ES: What is, today, the precise strength of Manufacture La Joux-Perret in terms of offer and production?
FW: What characterises us, perhaps, is our flexibility. We currently produce some 50,000 movements and modules per year, which range from relatively simple transformations based on the 2892, 7750, or compatible calibres (for example making a 7750 into a tricompax), to much more complex constructions such as a flyback chronograph. Between these two ends, you will find many possibilities: power reserve, big date, etc. This highly reactive flexibility owes much to the advanced reliability of our proven sub-sets that allow us to design many different configurations. Having this great modularity opens many opportunities for collaboration with brands that do not limit themselves to simple “customisations”, but want to create products that are authentically and integrally dedicated to the brand in question in terms of casing, display, functions, and mechanical architecture. For this reason, we have designers working in-house alongside our 14 developers and prototypers, who work closely with the client. In the mid- and high-end range, we are developing larger ranges of in-house movements. We are also developing movements that are specific to a particular brand. Among others, we have an ultra-flat calibre as well as two ranges of tourbillons, with superlative traditional watchmaking finishings (hand-chamfering, polishing, etc.), or more contemporary pieces such as the Flying Tourbillon T-Bridge for Corum. At this time, we have many major and new products in the pipeline.
FW: The goal is to promote its historical origins as the British Breguet. This is a prestigious and haut de gamme brand that is very classic, but that is advanced in terms of its mechanical nature and its display. It is also a way to showcase our savoir-faire since all the Arnold & Son movements, from classic to tourbillons to tourbillon chronographs, are made in-house. For Citizen, this is a good way to enter into the Swiss haute de gamme segment and into the Swiss Made arena. By investing in this brand, which has many advantages and offers interesting opportunities, Citizen is also looking to confirm its place in global watchmaking. No major watch group can today afford not to be in the highest category of the market. [Europa Star will return soon to Arnold & Son.]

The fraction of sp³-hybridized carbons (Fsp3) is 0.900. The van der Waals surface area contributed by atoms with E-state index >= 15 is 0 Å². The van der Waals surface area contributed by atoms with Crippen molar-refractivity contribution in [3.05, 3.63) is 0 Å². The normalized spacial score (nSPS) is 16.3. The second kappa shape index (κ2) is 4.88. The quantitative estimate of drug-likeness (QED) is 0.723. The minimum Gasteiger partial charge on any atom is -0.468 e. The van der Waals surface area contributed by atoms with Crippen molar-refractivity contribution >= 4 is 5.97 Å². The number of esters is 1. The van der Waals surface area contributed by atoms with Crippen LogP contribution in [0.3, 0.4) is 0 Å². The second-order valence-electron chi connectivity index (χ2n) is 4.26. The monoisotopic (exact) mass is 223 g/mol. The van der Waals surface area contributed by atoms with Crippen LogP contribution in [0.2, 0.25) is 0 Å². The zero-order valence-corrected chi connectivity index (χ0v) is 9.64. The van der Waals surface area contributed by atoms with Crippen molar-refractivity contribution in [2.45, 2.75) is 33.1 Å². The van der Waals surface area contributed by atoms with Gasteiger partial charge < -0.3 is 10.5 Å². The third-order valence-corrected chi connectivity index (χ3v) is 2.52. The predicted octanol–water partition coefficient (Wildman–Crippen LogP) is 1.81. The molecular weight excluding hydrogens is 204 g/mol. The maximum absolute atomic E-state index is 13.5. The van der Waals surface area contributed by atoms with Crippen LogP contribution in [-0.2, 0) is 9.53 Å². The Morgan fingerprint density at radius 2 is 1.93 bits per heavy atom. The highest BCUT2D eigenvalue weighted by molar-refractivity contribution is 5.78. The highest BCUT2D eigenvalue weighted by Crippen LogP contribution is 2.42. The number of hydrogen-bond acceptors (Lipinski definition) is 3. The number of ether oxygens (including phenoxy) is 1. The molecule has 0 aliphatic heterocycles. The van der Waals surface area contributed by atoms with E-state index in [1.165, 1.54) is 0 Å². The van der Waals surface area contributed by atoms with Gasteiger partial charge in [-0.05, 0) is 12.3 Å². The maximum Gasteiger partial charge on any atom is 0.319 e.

ES: We have seen other “grafts” that have not worked out. Do you run the risk of having a culture shock between different practices and mentalities?
FW: Quite frankly, I do not think so. Citizen has an industrial and pragmatic approach, as we ourselves have. I am remaining at the head of the enterprise, and all our other employers are staying on as well. We also are maintaining our subcontractors and partners. I feel that there is a mutual respect in this relationship and that we come together perfectly well, not only because we both have a vision based on the long term, but because we are of the same metier, with the same values of precision, reliability, and quality control. We each bring a particular know-how to the table, and in return can ensure our development and our independence. It is a fair deal!
The production equipment
We were quite impressed with our visit to Manufacture La Joux-Perret and Prototec in La Chaux-de-Fonds. From the technical bureau and its 14 constructors (whose average age is less than 30 years, it seems) to the ateliers for assembly and encasing, we were able to follow the entire chain for the production of movements and their component parts: cutting of the raw material on impressive presses, production of brass, bridges, and plates carried out by a series of CNC commands, equipment for transferring, stamping, correcting, traditional or CNC profile-turning, wire erosion, washing, grinding, polishing, sand-blasting, rolling, decoration, engraving, chamfering, etc.
A question of independence and reactivity, the manufacture creates all its own tools in-house, including those used in cutting, in the large mechanical workshop. Of the 150 employees, twelve work only in quality control. Add to this a methods office, a logistical centre, and a design bureau and you have an idea of the production capacity of the enterprise, a capacity that is closely linked to the complexity of demand.
Here are the links to the other articles in our "mechanical alternatives" dossier:
Introduction - alternative solutions
Optimo, a new alternative source for assortments
Technotime: double barrels, tourbillons and balance springs
Centagora, a new type of watchmaking coach
The universal additional plate from AJS
Source: Europa Star August - September 2012 Magazine Issue